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I found this online (from a Joel David Hamkins's post):


If ZFC is consistent, then there is a model of ZFC in which every set-theoretic object is definable (in the sense of $\emptyset$-definable). This is true in the minimal transitive model of set theory, by observing that the collection of definable objects in that model is closed under the definable Skolem functions of L, and hence by Condensation collapses back to the same model, showing that in fact every object there was definable.


The post was about sets that are definable from ZFC, in the sense of unique solutions of some formulae of the set theory language with a single variable (without parameters). I think that the right way to interpret this is the following: $$\forall M\models ZFC+V=L,\forall x\in M\exists\varphi\big(M\models\varphi(x)\wedge\exists!v_0\varphi(v_0)\big).$$ If it is correct, I can't understand the argument. Can anyone explicit the steps for me?

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    $\begingroup$ Which part of the argument is unclear? $\endgroup$ – Asaf Karagila May 2 at 18:13
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    $\begingroup$ The way you interpreted it is wrong. Here "minimal transitive model" refers to the one of minimal height and not just an arbitrary model of $V=L$. $\endgroup$ – Jonathan May 2 at 20:21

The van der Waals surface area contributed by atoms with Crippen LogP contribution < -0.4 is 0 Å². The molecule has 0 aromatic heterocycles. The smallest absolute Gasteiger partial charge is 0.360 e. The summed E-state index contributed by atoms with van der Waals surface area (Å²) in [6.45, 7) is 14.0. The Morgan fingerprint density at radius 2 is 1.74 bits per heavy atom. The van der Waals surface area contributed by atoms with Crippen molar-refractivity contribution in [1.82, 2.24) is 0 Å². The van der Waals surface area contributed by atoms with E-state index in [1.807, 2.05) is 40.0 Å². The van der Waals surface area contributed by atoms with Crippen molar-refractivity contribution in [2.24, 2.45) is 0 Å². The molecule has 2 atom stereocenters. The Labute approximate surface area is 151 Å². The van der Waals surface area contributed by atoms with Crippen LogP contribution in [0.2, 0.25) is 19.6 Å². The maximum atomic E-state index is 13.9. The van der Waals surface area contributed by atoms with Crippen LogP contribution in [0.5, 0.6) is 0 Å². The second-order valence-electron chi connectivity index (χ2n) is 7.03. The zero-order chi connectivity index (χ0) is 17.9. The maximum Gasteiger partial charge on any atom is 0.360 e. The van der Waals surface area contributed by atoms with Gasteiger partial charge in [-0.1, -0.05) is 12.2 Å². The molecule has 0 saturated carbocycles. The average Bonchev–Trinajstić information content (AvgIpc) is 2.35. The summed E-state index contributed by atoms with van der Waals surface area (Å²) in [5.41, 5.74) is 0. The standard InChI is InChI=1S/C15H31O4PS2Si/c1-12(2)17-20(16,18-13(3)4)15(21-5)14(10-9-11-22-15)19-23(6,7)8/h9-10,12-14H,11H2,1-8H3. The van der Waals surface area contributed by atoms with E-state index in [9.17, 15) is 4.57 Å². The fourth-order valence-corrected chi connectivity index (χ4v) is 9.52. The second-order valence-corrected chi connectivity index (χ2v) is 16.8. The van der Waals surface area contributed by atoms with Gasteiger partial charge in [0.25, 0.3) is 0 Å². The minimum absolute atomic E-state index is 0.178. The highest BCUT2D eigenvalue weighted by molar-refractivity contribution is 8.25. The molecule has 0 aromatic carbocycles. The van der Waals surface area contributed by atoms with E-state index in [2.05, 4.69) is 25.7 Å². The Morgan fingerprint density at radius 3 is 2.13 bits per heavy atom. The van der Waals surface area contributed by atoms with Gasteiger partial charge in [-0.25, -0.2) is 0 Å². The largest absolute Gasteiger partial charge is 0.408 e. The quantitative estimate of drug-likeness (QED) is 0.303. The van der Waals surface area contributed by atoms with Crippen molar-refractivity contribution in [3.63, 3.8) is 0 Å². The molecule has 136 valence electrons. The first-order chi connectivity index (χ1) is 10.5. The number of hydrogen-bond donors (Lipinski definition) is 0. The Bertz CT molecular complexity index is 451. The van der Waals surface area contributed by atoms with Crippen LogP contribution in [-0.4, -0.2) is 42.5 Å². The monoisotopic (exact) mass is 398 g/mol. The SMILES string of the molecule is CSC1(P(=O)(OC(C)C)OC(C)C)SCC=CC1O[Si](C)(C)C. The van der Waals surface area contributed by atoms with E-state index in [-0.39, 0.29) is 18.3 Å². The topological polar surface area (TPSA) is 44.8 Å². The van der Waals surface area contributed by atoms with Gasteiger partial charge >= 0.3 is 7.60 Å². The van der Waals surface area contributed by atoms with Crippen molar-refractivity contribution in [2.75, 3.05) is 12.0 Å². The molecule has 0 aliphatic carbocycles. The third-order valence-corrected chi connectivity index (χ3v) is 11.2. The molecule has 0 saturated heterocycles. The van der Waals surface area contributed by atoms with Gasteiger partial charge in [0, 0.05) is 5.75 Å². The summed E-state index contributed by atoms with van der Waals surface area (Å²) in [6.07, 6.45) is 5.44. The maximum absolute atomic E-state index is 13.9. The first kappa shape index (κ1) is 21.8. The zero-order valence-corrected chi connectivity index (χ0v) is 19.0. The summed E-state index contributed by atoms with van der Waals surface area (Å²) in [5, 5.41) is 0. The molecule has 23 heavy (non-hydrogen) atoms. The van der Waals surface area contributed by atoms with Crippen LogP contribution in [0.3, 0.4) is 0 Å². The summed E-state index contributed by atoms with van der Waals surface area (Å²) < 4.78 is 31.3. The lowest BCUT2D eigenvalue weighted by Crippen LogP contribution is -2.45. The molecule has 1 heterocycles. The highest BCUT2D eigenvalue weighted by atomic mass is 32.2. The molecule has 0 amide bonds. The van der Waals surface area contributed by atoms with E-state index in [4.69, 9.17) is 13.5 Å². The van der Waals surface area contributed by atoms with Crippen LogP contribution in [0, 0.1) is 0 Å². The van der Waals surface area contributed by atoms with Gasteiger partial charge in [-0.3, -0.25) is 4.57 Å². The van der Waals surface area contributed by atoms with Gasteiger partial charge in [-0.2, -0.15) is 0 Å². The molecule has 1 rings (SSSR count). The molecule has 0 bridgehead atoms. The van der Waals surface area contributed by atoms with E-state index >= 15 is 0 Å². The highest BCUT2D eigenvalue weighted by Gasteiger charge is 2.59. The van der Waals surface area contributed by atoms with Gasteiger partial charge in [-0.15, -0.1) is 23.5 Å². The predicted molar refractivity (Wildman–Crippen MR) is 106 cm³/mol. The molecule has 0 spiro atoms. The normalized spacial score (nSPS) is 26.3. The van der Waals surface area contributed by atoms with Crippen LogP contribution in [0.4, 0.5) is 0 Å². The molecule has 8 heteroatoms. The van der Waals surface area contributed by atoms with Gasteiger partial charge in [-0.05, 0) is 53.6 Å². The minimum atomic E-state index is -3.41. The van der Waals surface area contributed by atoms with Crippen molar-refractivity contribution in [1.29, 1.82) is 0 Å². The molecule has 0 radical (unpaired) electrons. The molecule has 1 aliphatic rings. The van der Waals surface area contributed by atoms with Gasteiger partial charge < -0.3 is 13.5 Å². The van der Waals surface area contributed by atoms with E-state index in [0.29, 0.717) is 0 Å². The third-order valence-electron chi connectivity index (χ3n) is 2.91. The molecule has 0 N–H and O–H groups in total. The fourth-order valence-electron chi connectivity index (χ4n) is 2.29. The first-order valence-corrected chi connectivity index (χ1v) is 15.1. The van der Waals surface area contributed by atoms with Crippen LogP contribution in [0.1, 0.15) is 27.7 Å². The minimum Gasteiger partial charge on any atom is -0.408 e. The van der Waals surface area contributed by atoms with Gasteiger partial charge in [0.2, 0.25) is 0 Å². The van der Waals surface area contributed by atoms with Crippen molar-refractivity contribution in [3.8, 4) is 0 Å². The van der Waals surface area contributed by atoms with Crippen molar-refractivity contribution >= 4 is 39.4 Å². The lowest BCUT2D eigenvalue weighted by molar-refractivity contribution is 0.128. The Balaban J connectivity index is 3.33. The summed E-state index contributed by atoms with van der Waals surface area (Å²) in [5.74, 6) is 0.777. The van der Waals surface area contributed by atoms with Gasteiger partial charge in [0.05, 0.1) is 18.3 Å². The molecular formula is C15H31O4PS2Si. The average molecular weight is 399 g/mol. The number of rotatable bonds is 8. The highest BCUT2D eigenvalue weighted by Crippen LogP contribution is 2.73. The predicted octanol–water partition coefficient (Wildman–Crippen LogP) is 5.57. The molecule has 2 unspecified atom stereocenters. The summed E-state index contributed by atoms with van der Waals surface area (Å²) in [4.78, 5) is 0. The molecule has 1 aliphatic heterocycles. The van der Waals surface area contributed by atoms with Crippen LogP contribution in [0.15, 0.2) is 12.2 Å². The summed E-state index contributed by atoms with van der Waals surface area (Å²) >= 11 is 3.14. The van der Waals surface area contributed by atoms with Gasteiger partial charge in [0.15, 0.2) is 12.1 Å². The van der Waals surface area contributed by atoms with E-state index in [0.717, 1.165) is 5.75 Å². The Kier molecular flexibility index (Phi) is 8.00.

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    $\begingroup$ Jonathan is right. If you start with an arbitrary model $M$ of ZFC + V=L, the argument only shows that the definable elements of $M$ constitute a model of ZFC + V=L in which every element is definable. Minimality is needed to ensure that this submodel is isomorphic to $M$ itself and therefore $M$ has all its elements definable. $\endgroup$ – Andreas Blass May 3 at 3:26
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    $\begingroup$ @Stan Whenever $L \models \varphi(x,\bar a)$ for some $x$ where $\bar a$ was definable, then the $<_L$-least such $x$ is definable. So we can prove elementarity using the Tarski-Vaught criterion. $\endgroup$ – Jonathan May 3 at 16:13
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    $\begingroup$ @Stan I don't understand the first thing you wrote: $\varphi$ was an arbitrary formula and for each of them Tarski-Vaught holds true; that's all we need. To the second part: there are a lot of Skolem-functions and most of them are not definable. The point is that looking at the definable ones suffices. $\endgroup$ – Jonathan May 4 at 11:51

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